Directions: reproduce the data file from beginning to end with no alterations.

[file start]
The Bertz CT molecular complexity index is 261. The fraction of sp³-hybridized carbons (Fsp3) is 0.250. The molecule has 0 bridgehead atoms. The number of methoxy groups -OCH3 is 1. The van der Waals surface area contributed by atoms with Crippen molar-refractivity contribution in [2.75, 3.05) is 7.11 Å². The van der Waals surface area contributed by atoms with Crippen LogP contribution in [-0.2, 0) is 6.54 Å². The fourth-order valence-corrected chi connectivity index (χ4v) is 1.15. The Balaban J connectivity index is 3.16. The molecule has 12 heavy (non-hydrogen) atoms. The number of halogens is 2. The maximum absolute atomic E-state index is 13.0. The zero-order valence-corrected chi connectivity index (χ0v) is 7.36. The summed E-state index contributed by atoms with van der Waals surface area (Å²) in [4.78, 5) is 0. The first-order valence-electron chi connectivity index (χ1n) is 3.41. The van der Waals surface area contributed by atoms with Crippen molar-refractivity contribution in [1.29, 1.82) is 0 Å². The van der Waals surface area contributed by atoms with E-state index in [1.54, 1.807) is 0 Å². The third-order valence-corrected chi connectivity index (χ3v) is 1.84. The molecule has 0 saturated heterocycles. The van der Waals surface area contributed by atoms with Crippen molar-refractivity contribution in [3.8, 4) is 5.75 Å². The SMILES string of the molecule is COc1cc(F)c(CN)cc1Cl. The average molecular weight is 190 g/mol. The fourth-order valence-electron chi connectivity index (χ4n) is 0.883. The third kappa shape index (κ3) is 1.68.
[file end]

The Bertz CT molecular complexity index is 261. The fraction of sp³-hybridized carbons (Fsp3) is 0.250. The molecule has 0 bridgehead atoms. The number of methoxy groups -OCH3 is 1. The van der Waals surface area contributed by atoms with Crippen molar-refractivity contribution in [2.75, 3.05) is 7.11 Å². The van der Waals surface area contributed by atoms with Crippen LogP contribution in [-0.2, 0) is 6.54 Å². The fourth-order valence-corrected chi connectivity index (χ4v) is 1.15. The Balaban J connectivity index is 3.16. The molecule has 12 heavy (non-hydrogen) atoms. The number of halogens is 2. The maximum absolute atomic E-state index is 13.0. The zero-order valence-corrected chi connectivity index (χ0v) is 7.36. The summed E-state index contributed by atoms with van der Waals surface area (Å²) in [4.78, 5) is 0. The first-order valence-electron chi connectivity index (χ1n) is 3.41. The van der Waals surface area contributed by atoms with Crippen molar-refractivity contribution in [1.29, 1.82) is 0 Å². The van der Waals surface area contributed by atoms with E-state index in [1.54, 1.807) is 0 Å². The third-order valence-corrected chi connectivity index (χ3v) is 1.84. The molecule has 0 saturated heterocycles. The van der Waals surface area contributed by atoms with Crippen molar-refractivity contribution in [3.8, 4) is 5.75 Å². The SMILES string of the molecule is COc1cc(F)c(CN)cc1Cl. The average molecular weight is 190 g/mol. The fourth-order valence-electron chi connectivity index (χ4n) is 0.883. The third kappa shape index (κ3) is 1.68.